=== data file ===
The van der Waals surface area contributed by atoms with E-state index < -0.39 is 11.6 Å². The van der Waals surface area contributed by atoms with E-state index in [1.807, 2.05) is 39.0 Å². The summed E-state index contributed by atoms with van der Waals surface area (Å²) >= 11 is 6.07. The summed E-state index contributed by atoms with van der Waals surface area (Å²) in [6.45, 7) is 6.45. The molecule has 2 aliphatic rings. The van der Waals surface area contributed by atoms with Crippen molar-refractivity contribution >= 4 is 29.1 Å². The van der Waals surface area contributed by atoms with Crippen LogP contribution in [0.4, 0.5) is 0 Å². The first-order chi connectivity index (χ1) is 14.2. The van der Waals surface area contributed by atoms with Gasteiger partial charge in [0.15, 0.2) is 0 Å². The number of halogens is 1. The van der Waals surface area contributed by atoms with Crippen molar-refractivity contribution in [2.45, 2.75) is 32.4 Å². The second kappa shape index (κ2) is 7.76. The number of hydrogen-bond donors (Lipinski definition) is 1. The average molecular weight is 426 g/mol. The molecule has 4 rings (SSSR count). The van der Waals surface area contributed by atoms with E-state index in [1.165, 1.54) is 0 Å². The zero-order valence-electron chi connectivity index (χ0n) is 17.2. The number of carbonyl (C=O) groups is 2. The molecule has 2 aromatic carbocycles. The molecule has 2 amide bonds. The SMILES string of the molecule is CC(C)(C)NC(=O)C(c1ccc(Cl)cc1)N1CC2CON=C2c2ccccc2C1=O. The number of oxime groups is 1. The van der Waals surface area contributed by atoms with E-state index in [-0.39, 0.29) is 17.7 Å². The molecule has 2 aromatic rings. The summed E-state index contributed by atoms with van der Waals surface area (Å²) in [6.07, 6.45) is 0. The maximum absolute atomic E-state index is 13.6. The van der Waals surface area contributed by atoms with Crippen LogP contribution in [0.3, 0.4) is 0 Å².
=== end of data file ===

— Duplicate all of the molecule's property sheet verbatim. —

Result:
The van der Waals surface area contributed by atoms with E-state index < -0.39 is 11.6 Å². The van der Waals surface area contributed by atoms with E-state index in [1.807, 2.05) is 39.0 Å². The summed E-state index contributed by atoms with van der Waals surface area (Å²) >= 11 is 6.07. The summed E-state index contributed by atoms with van der Waals surface area (Å²) in [6.45, 7) is 6.45. The molecule has 2 aliphatic rings. The van der Waals surface area contributed by atoms with Crippen molar-refractivity contribution >= 4 is 29.1 Å². The van der Waals surface area contributed by atoms with Crippen LogP contribution in [0.4, 0.5) is 0 Å². The first-order chi connectivity index (χ1) is 14.2. The van der Waals surface area contributed by atoms with Gasteiger partial charge in [0.15, 0.2) is 0 Å². The number of halogens is 1. The van der Waals surface area contributed by atoms with Crippen molar-refractivity contribution in [2.45, 2.75) is 32.4 Å². The second kappa shape index (κ2) is 7.76. The number of hydrogen-bond donors (Lipinski definition) is 1. The average molecular weight is 426 g/mol. The molecule has 4 rings (SSSR count). The van der Waals surface area contributed by atoms with E-state index in [1.165, 1.54) is 0 Å². The zero-order valence-electron chi connectivity index (χ0n) is 17.2. The number of carbonyl (C=O) groups is 2. The molecule has 2 aromatic carbocycles. The molecule has 2 amide bonds. The SMILES string of the molecule is CC(C)(C)NC(=O)C(c1ccc(Cl)cc1)N1CC2CON=C2c2ccccc2C1=O. The number of oxime groups is 1. The van der Waals surface area contributed by atoms with E-state index in [-0.39, 0.29) is 17.7 Å². The molecule has 2 aromatic rings. The summed E-state index contributed by atoms with van der Waals surface area (Å²) in [6.07, 6.45) is 0. The maximum absolute atomic E-state index is 13.6. The van der Waals surface area contributed by atoms with Crippen LogP contribution in [0.3, 0.4) is 0 Å².